Wednesday, June 29, 2016


On Harbour Island in the South Seas, the lovely maiden Tollea (Maria Montez), who is about to marry Ramu (Jon Hall), is kidnapped by the mute Hava (Lon Chaney Jr.) and taken off to nearby Cobra Island. It turns out that Tollea was born on Cobra Island, the twin sister of the wicked queen Naja (also Montez), but was more or less accidentally brought over to Harbour Island by the Scottish sailor MacDonald when he was shipwrecked on Cobra Island and escaped torture. Tollea's grandmother (Mary Nash) has had her brought back with the intention of putting her on the throne to replace Naja, but Naja and her protector Martok may have something to say about that. Meanwhile, Ramu and his buddy Kado (Sabu) travel to Cobra Island to save Tollea, but wind up potential sacrifices to the island's volcano god.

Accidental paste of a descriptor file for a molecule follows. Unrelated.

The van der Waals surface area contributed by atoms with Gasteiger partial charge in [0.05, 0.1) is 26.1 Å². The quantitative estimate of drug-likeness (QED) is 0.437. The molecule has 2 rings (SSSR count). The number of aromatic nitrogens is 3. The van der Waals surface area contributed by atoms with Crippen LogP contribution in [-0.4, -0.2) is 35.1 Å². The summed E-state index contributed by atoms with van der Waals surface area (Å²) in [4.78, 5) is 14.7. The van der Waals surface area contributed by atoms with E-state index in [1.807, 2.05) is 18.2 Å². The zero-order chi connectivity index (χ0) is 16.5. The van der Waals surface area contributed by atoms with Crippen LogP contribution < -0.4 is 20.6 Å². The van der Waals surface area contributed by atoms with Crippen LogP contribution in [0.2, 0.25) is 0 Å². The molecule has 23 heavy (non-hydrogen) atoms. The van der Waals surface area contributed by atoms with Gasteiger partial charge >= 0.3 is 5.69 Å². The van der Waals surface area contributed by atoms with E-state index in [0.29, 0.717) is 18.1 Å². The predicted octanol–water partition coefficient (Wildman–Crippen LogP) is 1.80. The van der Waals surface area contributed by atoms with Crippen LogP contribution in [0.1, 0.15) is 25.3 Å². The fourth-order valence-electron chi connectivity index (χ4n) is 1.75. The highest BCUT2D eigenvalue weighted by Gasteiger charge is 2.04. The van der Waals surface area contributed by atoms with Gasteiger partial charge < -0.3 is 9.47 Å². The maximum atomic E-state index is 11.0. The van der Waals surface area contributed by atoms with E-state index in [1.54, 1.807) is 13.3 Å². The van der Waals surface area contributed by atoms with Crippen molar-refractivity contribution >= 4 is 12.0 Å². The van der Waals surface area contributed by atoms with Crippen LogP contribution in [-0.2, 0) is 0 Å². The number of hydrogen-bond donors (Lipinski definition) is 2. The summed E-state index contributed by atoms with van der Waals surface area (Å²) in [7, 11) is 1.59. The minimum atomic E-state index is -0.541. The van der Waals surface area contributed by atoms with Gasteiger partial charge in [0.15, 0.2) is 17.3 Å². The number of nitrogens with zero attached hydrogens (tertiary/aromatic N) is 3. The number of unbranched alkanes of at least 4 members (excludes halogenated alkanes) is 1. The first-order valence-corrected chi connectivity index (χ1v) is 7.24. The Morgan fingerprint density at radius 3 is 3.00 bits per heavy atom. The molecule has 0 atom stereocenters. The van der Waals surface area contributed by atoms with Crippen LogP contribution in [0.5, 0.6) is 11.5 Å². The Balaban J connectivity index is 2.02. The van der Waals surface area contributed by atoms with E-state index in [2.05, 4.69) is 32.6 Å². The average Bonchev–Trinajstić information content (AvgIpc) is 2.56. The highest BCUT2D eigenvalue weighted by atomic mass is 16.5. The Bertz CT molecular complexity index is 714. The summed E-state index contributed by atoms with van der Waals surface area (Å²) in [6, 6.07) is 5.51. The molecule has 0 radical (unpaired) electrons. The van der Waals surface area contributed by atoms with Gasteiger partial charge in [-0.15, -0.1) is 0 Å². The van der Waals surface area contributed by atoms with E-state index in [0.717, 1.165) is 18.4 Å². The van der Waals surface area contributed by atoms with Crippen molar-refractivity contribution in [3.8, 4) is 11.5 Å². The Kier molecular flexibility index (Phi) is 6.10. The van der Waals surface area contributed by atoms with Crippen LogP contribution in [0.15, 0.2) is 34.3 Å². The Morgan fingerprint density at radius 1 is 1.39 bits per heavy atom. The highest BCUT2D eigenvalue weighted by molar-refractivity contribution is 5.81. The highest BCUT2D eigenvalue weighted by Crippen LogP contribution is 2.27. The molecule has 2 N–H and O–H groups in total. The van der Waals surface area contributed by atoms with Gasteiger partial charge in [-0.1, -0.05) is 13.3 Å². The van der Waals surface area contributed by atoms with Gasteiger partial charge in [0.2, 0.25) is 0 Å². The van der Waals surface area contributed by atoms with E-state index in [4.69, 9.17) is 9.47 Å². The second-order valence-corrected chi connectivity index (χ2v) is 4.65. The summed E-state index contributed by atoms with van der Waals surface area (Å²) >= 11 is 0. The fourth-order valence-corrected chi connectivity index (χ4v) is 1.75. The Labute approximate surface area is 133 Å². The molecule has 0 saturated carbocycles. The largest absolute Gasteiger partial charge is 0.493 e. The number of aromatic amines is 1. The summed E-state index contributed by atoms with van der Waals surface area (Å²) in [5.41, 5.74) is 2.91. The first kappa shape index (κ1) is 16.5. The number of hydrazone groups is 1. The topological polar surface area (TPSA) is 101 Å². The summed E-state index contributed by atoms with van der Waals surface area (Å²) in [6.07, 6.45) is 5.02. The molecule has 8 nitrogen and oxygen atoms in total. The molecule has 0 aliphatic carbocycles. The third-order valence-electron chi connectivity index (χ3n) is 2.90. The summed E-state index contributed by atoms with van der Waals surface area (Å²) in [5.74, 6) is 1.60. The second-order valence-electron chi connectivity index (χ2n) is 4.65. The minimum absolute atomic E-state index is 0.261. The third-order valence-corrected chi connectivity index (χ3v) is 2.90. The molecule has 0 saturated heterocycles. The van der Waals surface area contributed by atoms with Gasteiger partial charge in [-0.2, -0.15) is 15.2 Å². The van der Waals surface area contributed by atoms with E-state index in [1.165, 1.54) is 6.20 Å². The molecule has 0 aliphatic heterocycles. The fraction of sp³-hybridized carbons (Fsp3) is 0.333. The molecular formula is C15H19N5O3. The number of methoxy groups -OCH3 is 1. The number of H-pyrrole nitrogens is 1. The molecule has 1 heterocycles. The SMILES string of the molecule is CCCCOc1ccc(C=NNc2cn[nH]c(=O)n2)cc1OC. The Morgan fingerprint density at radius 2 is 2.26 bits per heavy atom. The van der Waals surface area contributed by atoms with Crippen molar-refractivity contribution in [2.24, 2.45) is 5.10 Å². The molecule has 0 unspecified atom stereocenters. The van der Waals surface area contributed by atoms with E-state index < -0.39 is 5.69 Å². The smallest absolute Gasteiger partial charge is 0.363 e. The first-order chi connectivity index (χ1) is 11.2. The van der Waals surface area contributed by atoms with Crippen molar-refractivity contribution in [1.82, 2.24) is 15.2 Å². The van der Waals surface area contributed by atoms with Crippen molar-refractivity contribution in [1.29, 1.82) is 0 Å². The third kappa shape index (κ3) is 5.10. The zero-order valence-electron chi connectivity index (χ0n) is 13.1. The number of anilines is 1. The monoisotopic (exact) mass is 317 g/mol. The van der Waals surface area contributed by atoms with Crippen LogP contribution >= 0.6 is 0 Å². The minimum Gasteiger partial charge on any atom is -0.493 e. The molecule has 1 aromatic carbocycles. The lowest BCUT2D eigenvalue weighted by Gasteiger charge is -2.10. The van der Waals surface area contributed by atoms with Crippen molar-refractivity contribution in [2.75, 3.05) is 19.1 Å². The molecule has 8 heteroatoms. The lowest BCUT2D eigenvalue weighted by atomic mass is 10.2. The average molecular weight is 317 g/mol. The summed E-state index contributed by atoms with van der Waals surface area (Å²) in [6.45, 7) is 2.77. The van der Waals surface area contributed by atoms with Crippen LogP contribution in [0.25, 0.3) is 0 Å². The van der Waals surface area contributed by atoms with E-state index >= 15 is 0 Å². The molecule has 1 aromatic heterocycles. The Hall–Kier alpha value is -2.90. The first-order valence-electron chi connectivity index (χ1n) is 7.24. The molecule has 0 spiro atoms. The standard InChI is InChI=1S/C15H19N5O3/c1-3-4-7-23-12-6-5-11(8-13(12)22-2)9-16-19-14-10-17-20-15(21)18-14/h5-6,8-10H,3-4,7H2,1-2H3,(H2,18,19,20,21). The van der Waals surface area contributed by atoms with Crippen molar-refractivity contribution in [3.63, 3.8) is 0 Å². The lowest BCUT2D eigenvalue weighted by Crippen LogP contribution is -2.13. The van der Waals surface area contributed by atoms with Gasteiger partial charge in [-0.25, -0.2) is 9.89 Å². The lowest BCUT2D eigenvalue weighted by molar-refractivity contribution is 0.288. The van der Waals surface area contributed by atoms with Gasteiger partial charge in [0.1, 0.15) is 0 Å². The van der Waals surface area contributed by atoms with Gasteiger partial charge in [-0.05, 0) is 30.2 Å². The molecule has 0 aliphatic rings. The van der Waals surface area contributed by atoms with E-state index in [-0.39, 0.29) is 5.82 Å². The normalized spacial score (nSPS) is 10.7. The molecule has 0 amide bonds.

Of all the six exotic adventures that Jon Hall and Maria Montez made together in the 1940s, this is the one that has lasted, mostly because of its reputation as a camp classic. I first saw this film in a theater as part of a classic movie series and I had great fun cheering and laughing with hundreds of other viewers, and joining in on an audience chant when Montez does her notorious cobra dance. I think it's that dance that has kept this movie alive all these years, because overall, the film is no worse or better than ALI BABA AND THE SEVEN THIEVES or ARABIAN NIGHTS. As a B-adventure film of its era, for turning off your mind and enjoying, it's par for the course, its chief advantage being that it was filmed in Technicolor. Montez looks good in her costumes, the sets are effective, the color is fabulous, and Sabu is always fun to have around. Hall and Montez were strictly B-talent, appropriate for a strictly B-movie, though I did keep wishing that someone with a little more range was playing the dual good queen/bad queen role. Even though Hall is regarded as the era's best B-beefcake, I've never really been a fan—he's a smidge too lumpy for me, like Johnny Weissmuller in his later Tarzan movies. But this is still a must-see for movie buffs. Maybe the strangest thing in the movie is seeing Mary Nash, known best for playing Katharine Hepburn's slightly scatterbrained upper-crust mother in THE PHILADELPHIA STORY, slumming here as Montez's grandmother. [DVD]

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